The approach of the Lenten season brings a furrow to the evangelical brow. What are we to do with it? For congregations that follow the church year there is no problem: Christians will do what they have always done. They will use Lent as a time for taking spiritual inventory. Many non-liturgical churches, by contrast, consider the forty days before Easter to be no holier than any other time of year. For them an Ash Wednesday service is simply a Wednesday-night prayer meeting.

The word “Lent” itself doesn’t help us much. It is derived from an Anglo-Saxon word meaning “to lengthen” and refers to a season when the days become longer, i.e., spring. The Oxford Dictionary of the Christian Church says that the number forty was “evidently suggested by the forty days’ fasts of Moses, Elijah, and especially our Lord himself.”

Since the fourth century A.D. the Church has generally observed Lent as a time of fasting, of inner examination, of abstaining from festivities, of alms-giving, and of more strict attendance at worship. The first break in Lenten observance in Europe may have occurred in 1522 when Ulrich Zwingli sided with certain Zurich printers who insisted they had to have something more invigorating to eat than fish on Fridays to carry out their duties. In the years since, dispensations have gradually eroded the discipline of the holy season in the traditional churches. Virtually all dietary requirements have been lifted in quite recent times. At the same time pre-Lenten festivals such as the Mardi Gras have turned into bacchanales that have become a reproach to civilization.

So what do we do? Observe Lent or ignore it? Follow the disciplines or celebrate our Reformation heritage by doing what we please—including staying at home and watching television?

For the answer we must turn to the Scriptures themselves. If I read my New Testament correctly, the whole life of the believer is to be lived in the power of the Spirit. Once the Paraclete takes command of our lives, once he personally fills us with the love of God, there is no further need to be troubled about Lent. Or about Pentecost, or Christmas, or Easter, or any other “special day” or “days” on the church calendar. We can attend stated services or not attend; fast or not fast; kneel or not kneel. We are free to do as the Holy Spirit directs, in the light of Scripture.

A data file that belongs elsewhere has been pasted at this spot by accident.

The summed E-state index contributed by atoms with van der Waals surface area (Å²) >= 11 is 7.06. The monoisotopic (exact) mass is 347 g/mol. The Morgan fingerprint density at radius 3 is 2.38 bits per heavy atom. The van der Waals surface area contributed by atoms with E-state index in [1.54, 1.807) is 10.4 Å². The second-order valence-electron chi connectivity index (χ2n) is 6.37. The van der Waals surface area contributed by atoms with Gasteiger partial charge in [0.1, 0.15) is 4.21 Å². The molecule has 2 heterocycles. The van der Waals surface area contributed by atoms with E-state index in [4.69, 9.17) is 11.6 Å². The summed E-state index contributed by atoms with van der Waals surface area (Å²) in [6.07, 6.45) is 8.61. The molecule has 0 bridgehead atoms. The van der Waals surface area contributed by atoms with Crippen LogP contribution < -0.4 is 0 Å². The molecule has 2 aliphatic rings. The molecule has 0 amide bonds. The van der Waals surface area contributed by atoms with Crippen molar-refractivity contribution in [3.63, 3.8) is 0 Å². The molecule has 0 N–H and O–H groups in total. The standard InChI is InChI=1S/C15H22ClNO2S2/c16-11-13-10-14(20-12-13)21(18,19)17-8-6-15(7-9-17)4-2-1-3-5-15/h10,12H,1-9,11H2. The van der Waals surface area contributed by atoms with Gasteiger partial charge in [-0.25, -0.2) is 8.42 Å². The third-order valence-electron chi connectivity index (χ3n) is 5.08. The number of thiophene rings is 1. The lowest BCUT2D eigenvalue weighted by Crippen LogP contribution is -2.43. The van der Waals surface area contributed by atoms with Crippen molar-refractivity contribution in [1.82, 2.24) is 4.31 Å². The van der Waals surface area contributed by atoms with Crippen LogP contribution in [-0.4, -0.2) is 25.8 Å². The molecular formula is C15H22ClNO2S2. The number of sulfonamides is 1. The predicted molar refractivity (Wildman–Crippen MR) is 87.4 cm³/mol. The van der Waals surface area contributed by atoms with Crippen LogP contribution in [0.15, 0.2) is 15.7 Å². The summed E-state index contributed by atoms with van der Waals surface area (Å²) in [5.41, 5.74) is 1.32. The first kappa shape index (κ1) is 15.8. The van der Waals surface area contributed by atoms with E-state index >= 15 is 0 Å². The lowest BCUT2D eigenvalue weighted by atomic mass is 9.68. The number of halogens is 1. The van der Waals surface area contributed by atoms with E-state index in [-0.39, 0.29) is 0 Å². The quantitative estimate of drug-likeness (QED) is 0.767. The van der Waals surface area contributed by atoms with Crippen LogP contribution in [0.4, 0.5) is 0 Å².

The real challenge facing the believer is not, therefore, “What shall I give up for Lent?” but rather, “How can I be filled with the Spirit?” Perhaps that sounds too simplistic. The New Testament quite often comes across that way.

In one of his letters Brother Lawrence (Nicholas Herman) writes:

It is a great delusion to think that the times of prayer ought to differ from other times; we are as strictly obliged to adhere to God by action in the time of action as by prayer in the season of prayer.… I made this my business as much all the day long as at the appointed time of prayer; for at all times, every hour, every minute, even in the height of my business, I drove away from my mind everything that was capable of interrupting my thought of God. As for my set hours of prayer, they are only a continuation of the same exercise.

Undoubtedly the leaders of the fourth-century church devised the Lenten church to honor our Lord in the period preceding Holy Week. One cannot fault their motive, and certainly one can only admire the discipline that resulted. Yet it is with an equally sound motive that the Apostle Paul warns the Galatian Christians against observing “days, and months, and times, and years.” He is standing in the great tradition of the Prophet Isaiah, who thundered, “To what purpose is the multitude of your sacrifices unto me? saith the LORD.… Bring no more vain oblations” (Isa. 1:11, 13).

Jesus Christ became incarnate to set men free, and he died on the cross to accomplish that deliverance. He sent his Spirit into his Church to sustain believers in that freedom. The letter of the law kills; the Spirit gives life. Unless the Spirit is in command, nobody keeps Lent. God has no more use for a traditionalist with a vindictive heart than for an evangelical who considers himself past the need to confess anything. Yet wherever Spirit-filled Christians have surfaced, the true Church has recognized them and honored them for their love.

So far we are on biblical ground, but before we write off a custom that has been followed in the Church for centuries perhaps we ought to look again. Do Spirit-filled Christians need to look into their personal lives? Of course they do. We all become careless. We all tend to forget our obligations and to ignore those we should be remembering. We all need a fresh look at the cross.

So what shall we do with Lent? One place to begin might be with our Lord’s instruction to his disciples that “they should not depart from Jerusalem, but wait for the promise of the Father.” We could consider Lent a time of waiting to get our priorities in order. Then we could move to the Apostle Paul’s injunction, “Be filled with the Spirit!” If we approach it in this fashion, Lent can become a beautiful and deeply moving experience of walking spiritually with Jesus on his pilgrimage to the cross. For as John tells us, he went to the cross not only to bear our sin but that he might send us his Spirit.

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Whether we keep the specific observances or not depends on many contingent factors—some of them personal, some related to background and upbringing. I need Lent. I hope to be in my church on Ash Wednesday as a worshiper. As Brother Lawrence suggests, what really matters is not our prayers but Jesus. He keeps us in a round-robin inventory. He takes our Lent, lengthens it, and makes it a blessing all the year around.

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